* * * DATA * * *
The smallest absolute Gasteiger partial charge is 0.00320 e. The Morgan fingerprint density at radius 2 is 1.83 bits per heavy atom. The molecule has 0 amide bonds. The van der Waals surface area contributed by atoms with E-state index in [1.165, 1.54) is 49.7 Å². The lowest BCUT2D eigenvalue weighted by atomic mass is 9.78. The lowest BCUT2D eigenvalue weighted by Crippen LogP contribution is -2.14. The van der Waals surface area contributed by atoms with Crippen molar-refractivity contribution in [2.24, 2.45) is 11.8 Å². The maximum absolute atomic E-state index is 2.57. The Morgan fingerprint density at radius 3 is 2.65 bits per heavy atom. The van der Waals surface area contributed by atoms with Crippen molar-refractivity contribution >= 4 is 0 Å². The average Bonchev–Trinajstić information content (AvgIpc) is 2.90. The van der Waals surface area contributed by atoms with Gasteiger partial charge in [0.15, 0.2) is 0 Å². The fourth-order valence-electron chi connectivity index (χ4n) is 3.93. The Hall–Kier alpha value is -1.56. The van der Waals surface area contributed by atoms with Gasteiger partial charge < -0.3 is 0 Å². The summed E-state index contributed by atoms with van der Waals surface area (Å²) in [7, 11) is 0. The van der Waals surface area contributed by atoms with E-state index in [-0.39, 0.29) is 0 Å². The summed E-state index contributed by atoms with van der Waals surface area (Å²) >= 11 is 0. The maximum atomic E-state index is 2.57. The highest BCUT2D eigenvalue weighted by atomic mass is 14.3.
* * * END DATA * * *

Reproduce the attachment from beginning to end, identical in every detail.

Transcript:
The smallest absolute Gasteiger partial charge is 0.00320 e. The Morgan fingerprint density at radius 2 is 1.83 bits per heavy atom. The molecule has 0 amide bonds. The van der Waals surface area contributed by atoms with E-state index in [1.165, 1.54) is 49.7 Å². The lowest BCUT2D eigenvalue weighted by atomic mass is 9.78. The lowest BCUT2D eigenvalue weighted by Crippen LogP contribution is -2.14. The van der Waals surface area contributed by atoms with Crippen molar-refractivity contribution in [2.24, 2.45) is 11.8 Å². The maximum absolute atomic E-state index is 2.57. The Morgan fingerprint density at radius 3 is 2.65 bits per heavy atom. The van der Waals surface area contributed by atoms with Crippen molar-refractivity contribution >= 4 is 0 Å². The average Bonchev–Trinajstić information content (AvgIpc) is 2.90. The van der Waals surface area contributed by atoms with Gasteiger partial charge in [0.15, 0.2) is 0 Å². The fourth-order valence-electron chi connectivity index (χ4n) is 3.93. The Hall–Kier alpha value is -1.56. The van der Waals surface area contributed by atoms with Gasteiger partial charge < -0.3 is 0 Å². The summed E-state index contributed by atoms with van der Waals surface area (Å²) in [7, 11) is 0. The van der Waals surface area contributed by atoms with E-state index in [-0.39, 0.29) is 0 Å². The summed E-state index contributed by atoms with van der Waals surface area (Å²) >= 11 is 0. The maximum atomic E-state index is 2.57. The highest BCUT2D eigenvalue weighted by atomic mass is 14.3.